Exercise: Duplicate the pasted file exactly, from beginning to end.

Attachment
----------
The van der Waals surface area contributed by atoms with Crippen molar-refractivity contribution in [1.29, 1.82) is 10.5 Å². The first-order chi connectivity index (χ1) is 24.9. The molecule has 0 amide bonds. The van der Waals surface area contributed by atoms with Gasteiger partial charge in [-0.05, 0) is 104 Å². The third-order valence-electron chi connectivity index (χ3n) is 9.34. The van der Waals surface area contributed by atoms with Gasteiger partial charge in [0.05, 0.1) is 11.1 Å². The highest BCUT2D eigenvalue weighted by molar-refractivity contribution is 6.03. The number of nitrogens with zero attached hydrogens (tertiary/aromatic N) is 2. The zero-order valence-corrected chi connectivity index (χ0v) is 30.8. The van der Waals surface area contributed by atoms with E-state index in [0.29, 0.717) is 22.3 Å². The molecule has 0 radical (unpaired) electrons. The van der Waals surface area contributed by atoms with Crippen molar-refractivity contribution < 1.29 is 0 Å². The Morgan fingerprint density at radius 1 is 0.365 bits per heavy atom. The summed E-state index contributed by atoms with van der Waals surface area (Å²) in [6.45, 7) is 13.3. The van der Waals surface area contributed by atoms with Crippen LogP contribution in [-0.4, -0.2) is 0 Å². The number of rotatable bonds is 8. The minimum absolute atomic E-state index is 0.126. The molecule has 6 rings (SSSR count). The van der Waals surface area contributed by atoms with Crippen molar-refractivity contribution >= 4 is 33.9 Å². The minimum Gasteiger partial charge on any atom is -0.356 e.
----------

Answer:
The van der Waals surface area contributed by atoms with Crippen molar-refractivity contribution in [1.29, 1.82) is 10.5 Å². The first-order chi connectivity index (χ1) is 24.9. The molecule has 0 amide bonds. The van der Waals surface area contributed by atoms with Gasteiger partial charge in [-0.05, 0) is 104 Å². The third-order valence-electron chi connectivity index (χ3n) is 9.34. The van der Waals surface area contributed by atoms with Gasteiger partial charge in [0.05, 0.1) is 11.1 Å². The highest BCUT2D eigenvalue weighted by molar-refractivity contribution is 6.03. The number of nitrogens with zero attached hydrogens (tertiary/aromatic N) is 2. The zero-order valence-corrected chi connectivity index (χ0v) is 30.8. The van der Waals surface area contributed by atoms with E-state index in [0.29, 0.717) is 22.3 Å². The molecule has 0 radical (unpaired) electrons. The van der Waals surface area contributed by atoms with Crippen molar-refractivity contribution < 1.29 is 0 Å². The Morgan fingerprint density at radius 1 is 0.365 bits per heavy atom. The summed E-state index contributed by atoms with van der Waals surface area (Å²) in [6.45, 7) is 13.3. The van der Waals surface area contributed by atoms with Crippen LogP contribution in [-0.4, -0.2) is 0 Å². The number of rotatable bonds is 8. The minimum absolute atomic E-state index is 0.126. The molecule has 6 rings (SSSR count). The van der Waals surface area contributed by atoms with Crippen molar-refractivity contribution >= 4 is 33.9 Å². The minimum Gasteiger partial charge on any atom is -0.356 e.